"For Moses truly said to the fathers, 'The Lord your God will raise up for you a Prophet like me from your brethren. Him you shall hear in all things, whatever He says to you. And it shall come to pass that every soul who will not hear that Prophet shall be utterly destroyed from among the people.'" (Acts 3: 22, 23) Just after Peter delivered the second recorded sermon on Solomonâ€™s Porch following the healing of the lame man, he then quoted Moses as found in Deuteronomy 18, as we have just presented to you. You will find this passage also quoted by Stephen in his defense before the Sanhedrin in Acts 7: 37. I refer to it and to the verses we will mention in just a moment often, both in lessons here on this site and in private studies.
For God has done what the law, weakened by the flesh, could not do. By sending his own Son in the likeness of sinful flesh and for sin, he condemned sin in the flesh, in order that the righteous requirement of the law might be fulfilled in us, who walk not according to the flesh but according to the Spirit. (Romans 8:3—4; ESV)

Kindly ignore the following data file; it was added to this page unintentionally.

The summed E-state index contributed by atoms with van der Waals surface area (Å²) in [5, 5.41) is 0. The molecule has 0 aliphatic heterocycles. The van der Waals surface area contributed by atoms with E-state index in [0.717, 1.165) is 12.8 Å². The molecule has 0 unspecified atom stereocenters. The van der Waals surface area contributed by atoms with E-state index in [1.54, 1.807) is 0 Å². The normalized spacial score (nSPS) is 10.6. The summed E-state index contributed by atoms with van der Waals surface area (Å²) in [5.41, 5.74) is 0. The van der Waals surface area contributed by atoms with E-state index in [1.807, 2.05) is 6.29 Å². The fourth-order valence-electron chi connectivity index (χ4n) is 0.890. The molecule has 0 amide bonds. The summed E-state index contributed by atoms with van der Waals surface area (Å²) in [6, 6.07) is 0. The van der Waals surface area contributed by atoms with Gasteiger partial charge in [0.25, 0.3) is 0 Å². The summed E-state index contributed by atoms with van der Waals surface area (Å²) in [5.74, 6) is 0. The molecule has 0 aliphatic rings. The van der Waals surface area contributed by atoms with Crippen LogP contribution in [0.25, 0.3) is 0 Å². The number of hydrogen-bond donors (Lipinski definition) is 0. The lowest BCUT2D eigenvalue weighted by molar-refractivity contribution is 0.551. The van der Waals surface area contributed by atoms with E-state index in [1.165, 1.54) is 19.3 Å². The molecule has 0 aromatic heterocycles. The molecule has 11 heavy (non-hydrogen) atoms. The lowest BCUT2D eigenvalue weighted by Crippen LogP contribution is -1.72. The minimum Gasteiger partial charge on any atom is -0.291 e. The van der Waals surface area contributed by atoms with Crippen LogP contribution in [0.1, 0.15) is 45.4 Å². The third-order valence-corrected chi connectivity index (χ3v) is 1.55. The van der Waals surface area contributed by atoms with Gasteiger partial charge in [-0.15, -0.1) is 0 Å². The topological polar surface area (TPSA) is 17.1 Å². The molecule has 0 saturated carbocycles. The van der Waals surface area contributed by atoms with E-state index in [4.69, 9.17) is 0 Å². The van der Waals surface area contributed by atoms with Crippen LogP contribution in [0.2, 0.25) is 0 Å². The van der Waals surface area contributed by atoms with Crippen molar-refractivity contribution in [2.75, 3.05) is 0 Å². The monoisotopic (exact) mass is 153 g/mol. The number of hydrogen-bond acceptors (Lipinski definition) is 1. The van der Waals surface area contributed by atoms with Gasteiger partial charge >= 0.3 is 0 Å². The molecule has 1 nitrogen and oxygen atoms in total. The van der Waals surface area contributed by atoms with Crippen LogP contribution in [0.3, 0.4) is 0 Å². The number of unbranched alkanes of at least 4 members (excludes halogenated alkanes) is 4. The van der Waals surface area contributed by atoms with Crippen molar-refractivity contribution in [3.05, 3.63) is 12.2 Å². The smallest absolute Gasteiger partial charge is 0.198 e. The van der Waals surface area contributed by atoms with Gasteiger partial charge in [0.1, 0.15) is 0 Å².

Verse 4 is somewhat complicated. God sent his Son so that sin could be dealt with in the body of Jesus “in order that the righteous requirement of the law might be fulfilled in us.” The difficulty is that, “the righteous requirement of the Law” must refer to something good and positive because it is fulfilled in us who walk according to the Spirit. I believe Paul is saying that Jesus fulfilled the Law and paid the price for our sins in the offering of his body so that we would do what is right. Jesus did not die so that we would go into sinful living. Jesus died so that we would be justified and thus live for what is right. I believe Paul’s point here in Romans 8:4 is the same as Galatians 5:13-14.
For you were called to freedom, brothers. Only do not use your freedom as an opportunity for the flesh, but through love serve one another. For the whole law is fulfilled in one word: “You shall love your neighbor as yourself.” (Galatians 5:13—14; ESV)
What is the righteous requirement of the Law of Moses? Love the Lord your God with all your heart and to love your neighbor as yourself. Paul is saying that Jesus offered himself up for our sins so that we would live righteous lives, not sinful lives. Paul is tying back in the message of Romans 6. We cannot sin thinking that in doing so grace is abounding. We cannot sin because we are not under the Law of Moses but under grace. We have been set free to serve God and one another, not to serve sin.